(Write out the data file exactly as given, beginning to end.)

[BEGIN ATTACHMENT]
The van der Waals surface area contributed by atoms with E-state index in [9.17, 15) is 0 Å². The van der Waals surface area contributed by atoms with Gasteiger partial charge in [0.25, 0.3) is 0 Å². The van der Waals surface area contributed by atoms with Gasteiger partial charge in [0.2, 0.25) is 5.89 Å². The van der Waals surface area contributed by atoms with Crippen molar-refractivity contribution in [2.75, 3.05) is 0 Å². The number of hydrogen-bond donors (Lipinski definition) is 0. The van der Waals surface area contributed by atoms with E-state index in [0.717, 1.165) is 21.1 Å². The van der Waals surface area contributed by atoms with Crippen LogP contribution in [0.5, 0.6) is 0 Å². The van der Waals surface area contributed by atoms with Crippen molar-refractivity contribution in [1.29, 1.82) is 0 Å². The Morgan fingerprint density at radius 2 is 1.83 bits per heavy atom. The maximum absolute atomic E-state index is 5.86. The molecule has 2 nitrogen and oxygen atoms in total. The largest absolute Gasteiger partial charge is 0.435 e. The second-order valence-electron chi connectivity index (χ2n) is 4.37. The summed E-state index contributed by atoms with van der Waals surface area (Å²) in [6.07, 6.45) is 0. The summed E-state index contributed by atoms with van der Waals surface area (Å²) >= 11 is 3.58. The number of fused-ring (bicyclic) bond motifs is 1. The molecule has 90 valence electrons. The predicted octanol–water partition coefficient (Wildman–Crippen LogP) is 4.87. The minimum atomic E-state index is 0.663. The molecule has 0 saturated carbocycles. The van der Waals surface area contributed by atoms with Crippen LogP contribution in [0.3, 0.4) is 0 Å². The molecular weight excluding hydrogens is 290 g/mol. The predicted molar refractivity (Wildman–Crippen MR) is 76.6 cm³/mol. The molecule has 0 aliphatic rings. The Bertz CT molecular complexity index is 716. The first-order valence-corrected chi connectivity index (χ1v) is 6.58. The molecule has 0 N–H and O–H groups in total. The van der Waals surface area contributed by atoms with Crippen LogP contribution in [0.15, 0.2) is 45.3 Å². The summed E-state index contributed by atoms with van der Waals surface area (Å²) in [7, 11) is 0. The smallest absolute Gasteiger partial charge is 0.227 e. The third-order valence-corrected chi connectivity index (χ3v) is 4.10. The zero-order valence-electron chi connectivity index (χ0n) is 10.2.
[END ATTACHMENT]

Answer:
The van der Waals surface area contributed by atoms with E-state index in [9.17, 15) is 0 Å². The van der Waals surface area contributed by atoms with Gasteiger partial charge in [0.25, 0.3) is 0 Å². The van der Waals surface area contributed by atoms with Gasteiger partial charge in [0.2, 0.25) is 5.89 Å². The van der Waals surface area contributed by atoms with Crippen molar-refractivity contribution in [2.75, 3.05) is 0 Å². The number of hydrogen-bond donors (Lipinski definition) is 0. The van der Waals surface area contributed by atoms with E-state index in [0.717, 1.165) is 21.1 Å². The van der Waals surface area contributed by atoms with Crippen LogP contribution in [0.5, 0.6) is 0 Å². The van der Waals surface area contributed by atoms with Crippen molar-refractivity contribution in [1.29, 1.82) is 0 Å². The Morgan fingerprint density at radius 2 is 1.83 bits per heavy atom. The maximum absolute atomic E-state index is 5.86. The molecule has 2 nitrogen and oxygen atoms in total. The largest absolute Gasteiger partial charge is 0.435 e. The second-order valence-electron chi connectivity index (χ2n) is 4.37. The summed E-state index contributed by atoms with van der Waals surface area (Å²) in [6.07, 6.45) is 0. The summed E-state index contributed by atoms with van der Waals surface area (Å²) >= 11 is 3.58. The number of fused-ring (bicyclic) bond motifs is 1. The molecule has 90 valence electrons. The predicted octanol–water partition coefficient (Wildman–Crippen LogP) is 4.87. The minimum atomic E-state index is 0.663. The molecule has 0 saturated carbocycles. The van der Waals surface area contributed by atoms with Crippen LogP contribution in [0.3, 0.4) is 0 Å². The molecular weight excluding hydrogens is 290 g/mol. The predicted molar refractivity (Wildman–Crippen MR) is 76.6 cm³/mol. The molecule has 0 aliphatic rings. The Bertz CT molecular complexity index is 716. The first-order valence-corrected chi connectivity index (χ1v) is 6.58. The molecule has 0 N–H and O–H groups in total. The van der Waals surface area contributed by atoms with Crippen LogP contribution in [0.15, 0.2) is 45.3 Å². The summed E-state index contributed by atoms with van der Waals surface area (Å²) in [7, 11) is 0. The smallest absolute Gasteiger partial charge is 0.227 e. The third-order valence-corrected chi connectivity index (χ3v) is 4.10. The zero-order valence-electron chi connectivity index (χ0n) is 10.2.